After a third phase of rock sampling, junior explorer Askari Metals has identified a lithium anomaly in a south-eastern zone of the company’s Barrow Creek lithium project in the Northern Territory’s highly prospective Arunta pegmatite region.
Three areas of anomaly were identified along a 5km long pegmatite corridor, revealing up to 456 parts per million lithium oxide. The program tested exposed pegmatites, with 69 rock samples collected over a 6.2km strike length.
The results indicate a correlation between the battery metal and several of its associated indicator minerals including tin, tantalum, niobium, silver, molybdenum and antimony.
Follow-up work is being planned for the newly identified anomaly in addition to further sampling and mapping at the project’s south-central area, scheduled for early August.
The company expects further work across the broad project to include RC drilling and potentially air core or rotary air blast drilling to test below the region’s shallow cover material.
Askari will kick off its inaugural RC drilling program at the north-western and south-eastern segments of the project after approval from the NT regulator.
The company expects the drill bit to start turning before the end of the year.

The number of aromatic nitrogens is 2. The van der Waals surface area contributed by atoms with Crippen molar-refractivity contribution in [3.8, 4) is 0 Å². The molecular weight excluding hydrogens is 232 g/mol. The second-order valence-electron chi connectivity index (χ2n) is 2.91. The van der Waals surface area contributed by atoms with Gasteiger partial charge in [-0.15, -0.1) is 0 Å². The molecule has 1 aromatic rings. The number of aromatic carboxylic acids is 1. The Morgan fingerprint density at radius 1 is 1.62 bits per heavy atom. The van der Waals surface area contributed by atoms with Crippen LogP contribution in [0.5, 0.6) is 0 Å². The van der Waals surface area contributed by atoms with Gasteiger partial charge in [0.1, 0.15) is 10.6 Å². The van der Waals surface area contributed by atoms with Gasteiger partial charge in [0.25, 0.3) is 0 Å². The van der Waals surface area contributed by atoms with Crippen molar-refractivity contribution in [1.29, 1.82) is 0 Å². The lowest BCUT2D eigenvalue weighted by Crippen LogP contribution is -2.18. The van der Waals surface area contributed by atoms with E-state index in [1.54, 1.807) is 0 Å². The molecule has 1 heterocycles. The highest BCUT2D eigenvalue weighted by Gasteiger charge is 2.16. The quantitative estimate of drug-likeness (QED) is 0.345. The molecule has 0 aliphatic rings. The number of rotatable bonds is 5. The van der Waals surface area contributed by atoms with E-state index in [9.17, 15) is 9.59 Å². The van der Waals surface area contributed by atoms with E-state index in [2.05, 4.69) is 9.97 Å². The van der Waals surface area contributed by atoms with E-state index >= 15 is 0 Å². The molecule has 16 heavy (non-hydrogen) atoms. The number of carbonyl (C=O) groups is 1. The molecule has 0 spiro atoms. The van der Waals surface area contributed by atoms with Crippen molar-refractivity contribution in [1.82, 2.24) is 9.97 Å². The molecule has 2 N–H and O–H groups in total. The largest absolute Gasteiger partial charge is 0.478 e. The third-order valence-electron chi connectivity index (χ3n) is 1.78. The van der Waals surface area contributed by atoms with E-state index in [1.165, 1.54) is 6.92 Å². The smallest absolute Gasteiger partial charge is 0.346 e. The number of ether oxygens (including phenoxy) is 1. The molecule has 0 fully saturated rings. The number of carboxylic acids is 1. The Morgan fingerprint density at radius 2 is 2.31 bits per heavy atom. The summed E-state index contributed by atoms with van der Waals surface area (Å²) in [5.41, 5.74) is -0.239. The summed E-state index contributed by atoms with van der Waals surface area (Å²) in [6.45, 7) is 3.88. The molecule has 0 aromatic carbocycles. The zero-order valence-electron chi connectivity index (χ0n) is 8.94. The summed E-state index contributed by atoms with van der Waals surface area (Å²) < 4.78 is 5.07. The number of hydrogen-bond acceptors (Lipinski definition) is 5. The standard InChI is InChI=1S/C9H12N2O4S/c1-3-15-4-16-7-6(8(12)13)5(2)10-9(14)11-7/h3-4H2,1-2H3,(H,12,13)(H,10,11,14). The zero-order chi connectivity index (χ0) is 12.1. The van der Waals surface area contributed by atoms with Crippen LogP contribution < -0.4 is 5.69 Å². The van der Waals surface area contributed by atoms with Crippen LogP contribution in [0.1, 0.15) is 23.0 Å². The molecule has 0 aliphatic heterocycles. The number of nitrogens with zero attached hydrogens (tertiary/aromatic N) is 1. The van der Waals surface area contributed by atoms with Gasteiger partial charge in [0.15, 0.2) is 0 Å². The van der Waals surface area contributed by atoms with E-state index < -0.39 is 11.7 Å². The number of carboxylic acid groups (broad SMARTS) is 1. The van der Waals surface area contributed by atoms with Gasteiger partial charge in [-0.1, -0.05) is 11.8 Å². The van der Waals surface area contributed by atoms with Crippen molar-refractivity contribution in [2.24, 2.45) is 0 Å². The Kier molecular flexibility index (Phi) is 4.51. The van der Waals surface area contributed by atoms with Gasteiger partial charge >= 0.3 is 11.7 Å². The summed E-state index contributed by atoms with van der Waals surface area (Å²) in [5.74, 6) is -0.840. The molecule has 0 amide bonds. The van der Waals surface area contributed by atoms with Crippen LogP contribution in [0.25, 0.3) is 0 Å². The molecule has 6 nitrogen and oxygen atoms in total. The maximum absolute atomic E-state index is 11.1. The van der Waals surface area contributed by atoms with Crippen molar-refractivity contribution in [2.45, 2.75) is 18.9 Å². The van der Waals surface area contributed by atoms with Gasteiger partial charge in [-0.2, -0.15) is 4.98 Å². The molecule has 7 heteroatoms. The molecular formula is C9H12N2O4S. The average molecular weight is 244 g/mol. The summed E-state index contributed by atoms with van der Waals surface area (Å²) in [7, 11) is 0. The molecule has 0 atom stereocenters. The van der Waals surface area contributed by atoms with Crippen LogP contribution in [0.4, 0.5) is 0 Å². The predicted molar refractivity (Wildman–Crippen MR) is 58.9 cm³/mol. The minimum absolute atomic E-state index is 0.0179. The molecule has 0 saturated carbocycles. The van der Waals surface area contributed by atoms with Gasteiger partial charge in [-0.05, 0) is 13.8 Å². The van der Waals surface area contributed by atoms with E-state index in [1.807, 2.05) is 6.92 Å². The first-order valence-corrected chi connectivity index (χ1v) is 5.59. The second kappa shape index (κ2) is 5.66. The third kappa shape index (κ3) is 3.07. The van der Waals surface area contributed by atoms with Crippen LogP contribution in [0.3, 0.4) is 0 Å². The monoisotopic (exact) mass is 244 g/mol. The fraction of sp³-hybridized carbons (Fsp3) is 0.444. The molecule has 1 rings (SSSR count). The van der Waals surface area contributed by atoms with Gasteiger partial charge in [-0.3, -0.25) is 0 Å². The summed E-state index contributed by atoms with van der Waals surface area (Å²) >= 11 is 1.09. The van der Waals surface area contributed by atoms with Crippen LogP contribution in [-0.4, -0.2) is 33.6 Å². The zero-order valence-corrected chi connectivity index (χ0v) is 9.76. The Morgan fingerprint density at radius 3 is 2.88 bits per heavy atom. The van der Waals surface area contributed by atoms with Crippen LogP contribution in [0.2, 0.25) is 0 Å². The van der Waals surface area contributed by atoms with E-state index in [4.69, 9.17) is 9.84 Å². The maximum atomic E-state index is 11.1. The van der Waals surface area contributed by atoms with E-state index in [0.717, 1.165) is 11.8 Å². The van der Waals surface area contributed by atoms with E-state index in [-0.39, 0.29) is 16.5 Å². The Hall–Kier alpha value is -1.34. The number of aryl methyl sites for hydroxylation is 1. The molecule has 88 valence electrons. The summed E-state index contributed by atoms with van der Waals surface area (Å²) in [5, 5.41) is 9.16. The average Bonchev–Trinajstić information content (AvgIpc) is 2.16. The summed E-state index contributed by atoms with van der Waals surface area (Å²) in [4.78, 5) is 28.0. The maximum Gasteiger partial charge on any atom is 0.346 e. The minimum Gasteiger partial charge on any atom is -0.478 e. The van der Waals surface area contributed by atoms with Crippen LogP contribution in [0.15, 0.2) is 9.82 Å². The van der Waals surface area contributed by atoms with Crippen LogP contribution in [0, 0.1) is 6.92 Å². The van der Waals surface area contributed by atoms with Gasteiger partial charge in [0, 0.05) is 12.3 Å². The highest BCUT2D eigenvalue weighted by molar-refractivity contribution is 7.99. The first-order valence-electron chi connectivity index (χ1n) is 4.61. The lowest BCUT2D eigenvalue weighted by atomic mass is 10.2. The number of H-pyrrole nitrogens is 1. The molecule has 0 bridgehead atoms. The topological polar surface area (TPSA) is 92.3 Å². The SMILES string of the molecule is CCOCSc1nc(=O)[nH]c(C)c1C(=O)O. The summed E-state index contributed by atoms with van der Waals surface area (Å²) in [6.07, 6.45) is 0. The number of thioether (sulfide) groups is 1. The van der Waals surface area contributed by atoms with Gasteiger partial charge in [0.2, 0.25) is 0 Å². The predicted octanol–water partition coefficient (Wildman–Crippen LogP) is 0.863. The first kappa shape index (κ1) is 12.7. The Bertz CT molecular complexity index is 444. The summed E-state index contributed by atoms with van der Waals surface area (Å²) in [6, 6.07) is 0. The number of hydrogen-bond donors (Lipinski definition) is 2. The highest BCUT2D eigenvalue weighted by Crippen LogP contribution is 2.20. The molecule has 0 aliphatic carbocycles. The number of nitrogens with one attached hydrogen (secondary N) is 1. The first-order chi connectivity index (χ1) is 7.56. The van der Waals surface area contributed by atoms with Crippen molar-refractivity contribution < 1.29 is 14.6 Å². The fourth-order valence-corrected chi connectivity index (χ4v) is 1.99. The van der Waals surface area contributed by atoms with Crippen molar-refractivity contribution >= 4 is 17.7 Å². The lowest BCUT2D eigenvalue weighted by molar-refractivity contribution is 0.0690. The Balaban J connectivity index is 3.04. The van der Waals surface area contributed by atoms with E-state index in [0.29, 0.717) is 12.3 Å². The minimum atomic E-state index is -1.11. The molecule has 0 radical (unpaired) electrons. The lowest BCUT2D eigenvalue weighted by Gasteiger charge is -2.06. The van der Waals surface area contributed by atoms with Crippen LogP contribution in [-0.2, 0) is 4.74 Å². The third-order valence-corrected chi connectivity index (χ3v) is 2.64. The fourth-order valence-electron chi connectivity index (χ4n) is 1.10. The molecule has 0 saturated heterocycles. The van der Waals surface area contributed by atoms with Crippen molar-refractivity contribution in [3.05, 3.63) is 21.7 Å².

The company’s latest lithium success can be attributed to an encouraging rock chip, going 817ppm lithium oxide, collected during a pre-acquisition audit in the project’s north-west zone earlier this year.
Since then, Askari expanded its mineralized footprint in Barrow Creek’s north-west region before stepping into further lithium mineralization in its south-east segment.
The lithium-bearing pegmatites identified in the third phase at the south-eastern area accentuate this project’s potential, which the company is methodically uncovering. The fact that these results stem from an initial reconnaissance visit and not a detailed mapping and sampling program is considered very positive.
The project covers 278 square kilometers in the south of the NT and is surrounded by holdings of the renowned company Core Lithium and the recently listed Lithium Plus Minerals.
Interestingly, Geoscience Australia says that Western Australia hosts about 99 per cent of the nation’s lithium resources and ranks the NT a distant second with about half a per cent.
The statement could be due for a revision soon as Core is looking to upgrade its 14.72-million-tonne Finniss lithium resource grading 1.32 per cent lithium oxide in the NT’s Bynoe pegmatite field.
Lithium prospectivity of the pegmatite field in Bynoe was first considered by the NT geological survey in 1995 when it documented the field’s historical production of tin and tantalum — two elements associated with lithium.
No significant trace of the battery metal was encountered, however as the drilling and mining were shallow, until Core decided to dig deep in late 2016, discovering grades over 1.5 per cent lithium oxide below 50m downhole.
Similar to Bynoe, discoveries of tin and tantalum have been documented within the Barrow Creek pegmatite field, containing Askari’s project, yet no historical exploration has considered its lithium potential.
While NT is overshadowed on lithium by its western neighbor state, it will be interesting to see how things pan out as curious explorers such as Askari begin to probe deeper with the drill bit.
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